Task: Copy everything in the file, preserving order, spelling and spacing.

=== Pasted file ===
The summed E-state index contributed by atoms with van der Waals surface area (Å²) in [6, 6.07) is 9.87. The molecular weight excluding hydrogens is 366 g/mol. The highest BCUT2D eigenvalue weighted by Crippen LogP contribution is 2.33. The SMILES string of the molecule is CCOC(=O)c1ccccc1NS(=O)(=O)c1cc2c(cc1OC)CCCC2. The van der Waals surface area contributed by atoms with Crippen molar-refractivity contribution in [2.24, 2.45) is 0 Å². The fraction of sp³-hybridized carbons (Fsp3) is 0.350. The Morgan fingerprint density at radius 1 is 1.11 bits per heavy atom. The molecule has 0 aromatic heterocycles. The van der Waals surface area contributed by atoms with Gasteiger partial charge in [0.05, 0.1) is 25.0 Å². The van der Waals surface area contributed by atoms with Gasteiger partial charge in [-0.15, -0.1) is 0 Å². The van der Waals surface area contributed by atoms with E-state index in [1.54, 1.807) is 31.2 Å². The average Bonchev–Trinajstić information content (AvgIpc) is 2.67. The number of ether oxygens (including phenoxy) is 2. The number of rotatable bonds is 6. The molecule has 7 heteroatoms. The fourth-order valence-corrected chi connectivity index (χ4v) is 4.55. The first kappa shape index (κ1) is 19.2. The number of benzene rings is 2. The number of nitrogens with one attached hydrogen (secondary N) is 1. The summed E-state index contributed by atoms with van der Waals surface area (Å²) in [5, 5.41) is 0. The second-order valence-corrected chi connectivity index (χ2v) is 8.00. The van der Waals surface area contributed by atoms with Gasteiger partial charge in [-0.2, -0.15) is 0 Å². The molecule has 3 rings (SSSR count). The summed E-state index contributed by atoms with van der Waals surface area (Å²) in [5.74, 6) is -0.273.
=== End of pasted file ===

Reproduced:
The summed E-state index contributed by atoms with van der Waals surface area (Å²) in [6, 6.07) is 9.87. The molecular weight excluding hydrogens is 366 g/mol. The highest BCUT2D eigenvalue weighted by Crippen LogP contribution is 2.33. The SMILES string of the molecule is CCOC(=O)c1ccccc1NS(=O)(=O)c1cc2c(cc1OC)CCCC2. The van der Waals surface area contributed by atoms with Crippen molar-refractivity contribution in [2.24, 2.45) is 0 Å². The fraction of sp³-hybridized carbons (Fsp3) is 0.350. The Morgan fingerprint density at radius 1 is 1.11 bits per heavy atom. The molecule has 0 aromatic heterocycles. The van der Waals surface area contributed by atoms with Gasteiger partial charge in [0.05, 0.1) is 25.0 Å². The van der Waals surface area contributed by atoms with Gasteiger partial charge in [-0.15, -0.1) is 0 Å². The van der Waals surface area contributed by atoms with E-state index in [1.54, 1.807) is 31.2 Å². The average Bonchev–Trinajstić information content (AvgIpc) is 2.67. The number of ether oxygens (including phenoxy) is 2. The number of rotatable bonds is 6. The molecule has 7 heteroatoms. The fourth-order valence-corrected chi connectivity index (χ4v) is 4.55. The first kappa shape index (κ1) is 19.2. The number of benzene rings is 2. The number of nitrogens with one attached hydrogen (secondary N) is 1. The summed E-state index contributed by atoms with van der Waals surface area (Å²) in [5, 5.41) is 0. The second-order valence-corrected chi connectivity index (χ2v) is 8.00. The van der Waals surface area contributed by atoms with Gasteiger partial charge in [-0.2, -0.15) is 0 Å². The molecule has 3 rings (SSSR count). The summed E-state index contributed by atoms with van der Waals surface area (Å²) in [5.74, 6) is -0.273.